The truth is, suffering will come to everyone at some point in life. It comes in various ways and at various levels of intensity, but it does come.

Before I started chemo, we knew from experience with family members who have had cancer that everyone responds to chemo differently. We also knew that there are several different drugs used for chemo, and each has its own set of side effects. Of course, we wanted to believe that I could sail through this with a minimum of difficulties.

And, truthfully, things could be much worse. I do have side effects, and after each treatment there are a few days that I cannot function with the rest of the world. I am nauseous, weak, my legs ache, and I just don’t get out of bed on those days. It’s basically like having the flu (without the fever and chills) every other week. But at the end of the two weeks before my next treatment, I rebound a little and feel much better – only to do it all over again every other Monday morning.

I think we want to believe that suffering doesn’t happen to others because we are afraid – afraid for our friends, and afraid for ourselves should we ever be in their position. We want to believe that God would spare us because we live a good life, we try to serve Him faithfully, or whatever other reason we can come up with.

Not only so, but we also glory in our sufferings, because we know that suffering produces perseverance; perseverance, character; and character, hope. Romans 5:3-4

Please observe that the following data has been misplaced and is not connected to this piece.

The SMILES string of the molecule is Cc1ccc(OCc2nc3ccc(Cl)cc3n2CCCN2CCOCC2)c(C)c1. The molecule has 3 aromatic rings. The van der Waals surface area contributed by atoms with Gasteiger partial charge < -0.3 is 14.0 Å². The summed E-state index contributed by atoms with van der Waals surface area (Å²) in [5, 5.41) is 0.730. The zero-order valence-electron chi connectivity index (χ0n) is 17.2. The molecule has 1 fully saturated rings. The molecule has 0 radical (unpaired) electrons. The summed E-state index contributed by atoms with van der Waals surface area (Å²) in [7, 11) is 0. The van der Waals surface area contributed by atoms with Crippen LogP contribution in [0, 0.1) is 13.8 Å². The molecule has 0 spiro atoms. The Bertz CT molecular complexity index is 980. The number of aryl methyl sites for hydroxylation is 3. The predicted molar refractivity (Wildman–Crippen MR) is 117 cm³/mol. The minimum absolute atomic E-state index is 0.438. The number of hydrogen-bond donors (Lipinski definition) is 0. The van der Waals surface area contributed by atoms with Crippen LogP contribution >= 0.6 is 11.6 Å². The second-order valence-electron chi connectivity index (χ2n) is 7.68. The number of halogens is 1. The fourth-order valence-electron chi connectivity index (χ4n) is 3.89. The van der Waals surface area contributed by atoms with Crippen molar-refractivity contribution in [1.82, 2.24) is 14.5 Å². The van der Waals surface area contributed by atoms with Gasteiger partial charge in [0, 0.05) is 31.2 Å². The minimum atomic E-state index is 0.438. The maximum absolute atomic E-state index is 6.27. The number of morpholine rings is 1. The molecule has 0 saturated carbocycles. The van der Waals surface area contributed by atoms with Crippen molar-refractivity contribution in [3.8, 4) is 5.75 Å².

God builds our character in times of trouble. We mature, and grow up in Him, when we suffer. I pray daily that I will learn whatever lessons He has for me in this season. I don’t want to squander this time, but I want it to be used for my sanctification and to bring glory to God.

But it is still suffering. There is nothing pleasant about having cancer. So I want to challenge you this week to be brave. Find a friend who needs you, and ask how she is. Really mean it when you ask, and take the time to listen to the answer. You will bless your friend with your compassion. Pray with her, and then follow up the next time you see her. Let her know you really want to know.

Make the Most of Your Time

This is a non-chemo week for me, which means that, hopefully, I will have a few days when I feel well enough to do things. I want to play with Henry, spend time talking with Chris, and tackle a few items on my to-do list (apparently not even cancer can take away my list-making tendencies).

The truth is, at least for today, I still have to pace myself. I cleaned out the toy boxes this morning, and that was just about all the energy I had. But that’s better than yesterday, when my greatest accomplishment was making a peanut butter and jelly sandwich.

So, to order my priorities this week, I am turning to one of my favorite Bible passages:

Be very careful, then, how you live – not as unwise but as wise, making the most of every opportunity, because the days are evil. Ephesians 5:15-16